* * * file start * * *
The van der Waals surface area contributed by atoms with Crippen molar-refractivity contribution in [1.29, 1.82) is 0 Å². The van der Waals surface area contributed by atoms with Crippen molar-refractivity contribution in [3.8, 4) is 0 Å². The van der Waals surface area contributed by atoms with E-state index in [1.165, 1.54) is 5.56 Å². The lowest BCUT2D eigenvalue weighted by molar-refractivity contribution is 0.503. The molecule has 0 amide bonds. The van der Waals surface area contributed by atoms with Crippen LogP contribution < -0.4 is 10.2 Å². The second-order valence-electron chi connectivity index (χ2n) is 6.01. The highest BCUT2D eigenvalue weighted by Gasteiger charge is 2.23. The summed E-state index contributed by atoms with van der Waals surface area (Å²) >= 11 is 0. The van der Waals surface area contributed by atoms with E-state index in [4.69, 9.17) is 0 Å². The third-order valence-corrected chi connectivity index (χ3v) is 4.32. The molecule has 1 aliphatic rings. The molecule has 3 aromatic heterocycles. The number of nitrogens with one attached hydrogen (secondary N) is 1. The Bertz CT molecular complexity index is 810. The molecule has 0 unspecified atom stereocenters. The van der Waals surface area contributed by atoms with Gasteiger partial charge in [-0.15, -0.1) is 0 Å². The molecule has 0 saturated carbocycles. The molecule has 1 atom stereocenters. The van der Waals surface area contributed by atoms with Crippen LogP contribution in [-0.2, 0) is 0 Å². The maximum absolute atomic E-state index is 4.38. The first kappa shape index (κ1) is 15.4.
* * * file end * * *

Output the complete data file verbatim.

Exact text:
The van der Waals surface area contributed by atoms with Crippen molar-refractivity contribution in [1.29, 1.82) is 0 Å². The van der Waals surface area contributed by atoms with Crippen molar-refractivity contribution in [3.8, 4) is 0 Å². The van der Waals surface area contributed by atoms with E-state index in [1.165, 1.54) is 5.56 Å². The lowest BCUT2D eigenvalue weighted by molar-refractivity contribution is 0.503. The molecule has 0 amide bonds. The van der Waals surface area contributed by atoms with Crippen LogP contribution < -0.4 is 10.2 Å². The second-order valence-electron chi connectivity index (χ2n) is 6.01. The highest BCUT2D eigenvalue weighted by Gasteiger charge is 2.23. The summed E-state index contributed by atoms with van der Waals surface area (Å²) >= 11 is 0. The van der Waals surface area contributed by atoms with E-state index in [4.69, 9.17) is 0 Å². The third-order valence-corrected chi connectivity index (χ3v) is 4.32. The molecule has 1 aliphatic rings. The molecule has 3 aromatic heterocycles. The number of nitrogens with one attached hydrogen (secondary N) is 1. The Bertz CT molecular complexity index is 810. The molecule has 0 unspecified atom stereocenters. The van der Waals surface area contributed by atoms with Gasteiger partial charge in [-0.15, -0.1) is 0 Å². The molecule has 0 saturated carbocycles. The molecule has 1 atom stereocenters. The van der Waals surface area contributed by atoms with Crippen LogP contribution in [-0.2, 0) is 0 Å². The maximum absolute atomic E-state index is 4.38. The first kappa shape index (κ1) is 15.4.